Cypriot bank deposit levy proposal is worrying
World sharemarkets were upset this week by the terms of the long-awaited bailout of the Cypriot banking system. The major concern of investors was not with the bailout, which was widely expected, but with the harsh precedent of the proposal to fund it by confiscating part of existing Cypriot bank deposits.
The final terms of the bailout are yet to be agreed with Cyprus. But the original proposal included a levy on previously guaranteed small bank deposits. This is a worrying development for world financial markets.
Because of protests in Cyprus, the final solution is unlikely to involve a levy on the guaranteed deposits. Larger deposits, most likely, will be subject to a levy.
In Greece, Ireland and Spain, previous banking crises were dealt with via government involvement in the bailouts. The losses resulting from the subsequent bailout of the Greek government were financed via negotiated default arrangements with the holders of Greek bonds.
Default is a risk of owning bonds and debentures but investors would expect there to be no such risk with guaranteed bank deposits. Investors are now rightly concerned that even if guaranteed deposits are not targeted by future levies in other countries, the prospect of levies as part of future bailouts will create problems for the banking systems in other struggling European countries. Not only will it make investors more cautious about owning bank deposits in those countries, but the Cypriot precedent will encourage an outflow of larger deposits and investments to stronger economies.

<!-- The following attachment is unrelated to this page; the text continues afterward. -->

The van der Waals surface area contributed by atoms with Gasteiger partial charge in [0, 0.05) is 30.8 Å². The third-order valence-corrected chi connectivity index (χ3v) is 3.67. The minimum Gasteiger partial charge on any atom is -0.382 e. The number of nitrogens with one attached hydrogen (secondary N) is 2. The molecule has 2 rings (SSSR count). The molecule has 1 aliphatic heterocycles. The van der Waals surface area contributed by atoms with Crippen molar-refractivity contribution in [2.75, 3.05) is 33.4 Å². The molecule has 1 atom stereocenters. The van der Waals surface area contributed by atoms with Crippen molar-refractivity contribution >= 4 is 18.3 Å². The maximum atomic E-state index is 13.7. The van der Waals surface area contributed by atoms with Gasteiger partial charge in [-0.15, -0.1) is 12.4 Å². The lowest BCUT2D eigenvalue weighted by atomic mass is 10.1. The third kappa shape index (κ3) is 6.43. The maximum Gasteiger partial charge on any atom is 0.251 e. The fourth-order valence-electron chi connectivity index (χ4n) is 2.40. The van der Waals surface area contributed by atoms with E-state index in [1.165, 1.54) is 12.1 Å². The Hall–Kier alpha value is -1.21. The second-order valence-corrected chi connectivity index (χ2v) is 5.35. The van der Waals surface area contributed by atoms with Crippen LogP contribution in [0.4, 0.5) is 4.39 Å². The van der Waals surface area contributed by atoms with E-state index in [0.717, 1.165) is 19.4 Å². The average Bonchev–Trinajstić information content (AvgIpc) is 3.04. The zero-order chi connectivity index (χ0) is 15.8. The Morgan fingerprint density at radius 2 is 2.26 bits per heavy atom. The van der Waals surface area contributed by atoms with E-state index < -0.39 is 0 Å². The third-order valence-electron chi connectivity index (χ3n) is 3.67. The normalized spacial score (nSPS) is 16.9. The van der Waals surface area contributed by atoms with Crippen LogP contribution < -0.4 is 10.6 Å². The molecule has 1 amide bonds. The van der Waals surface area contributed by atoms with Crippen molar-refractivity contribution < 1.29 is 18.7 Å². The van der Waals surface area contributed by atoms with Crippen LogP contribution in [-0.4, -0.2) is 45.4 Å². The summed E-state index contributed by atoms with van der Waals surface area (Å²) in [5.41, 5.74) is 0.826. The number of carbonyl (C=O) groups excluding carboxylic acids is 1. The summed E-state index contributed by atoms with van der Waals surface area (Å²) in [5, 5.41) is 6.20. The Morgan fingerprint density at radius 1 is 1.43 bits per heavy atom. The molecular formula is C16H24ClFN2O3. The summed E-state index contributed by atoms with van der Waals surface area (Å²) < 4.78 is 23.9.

This week’s strength in the price of gold and the US and Australian dollar reflected investor concern about investing in the eurozone. Moreover, there’s a significant risk that reduced confidence in the European banking system will encourage investment in nonfinancial assets to avoid the risk of a Cypriot style confiscation of a part of larger bank
Even from an equity viewpoint, there’s little to be said in favour of the Cypriot solution. Bank deposits are a preferred investment of many unsophisticated investors and others seeking liquidity, for example, to run a business. Wealthy people and sophisticated investors hold relatively small percentages of their assets in cash or bank deposits.
The most worrying aspect of the terms of the original Cypriot bailout proposal is that the International Monetary Fund and European central bankers were involved in the negotiations. If these officials were prepared to confiscate part of guaranteed bank deposits to help fund the bailout, depositors in other countries facing banking problems have every reason to invest their money elsewhere, including in other more secure countries. They certainly will now be less willing to invest in their own country unless their bank deposit is government guaranteed.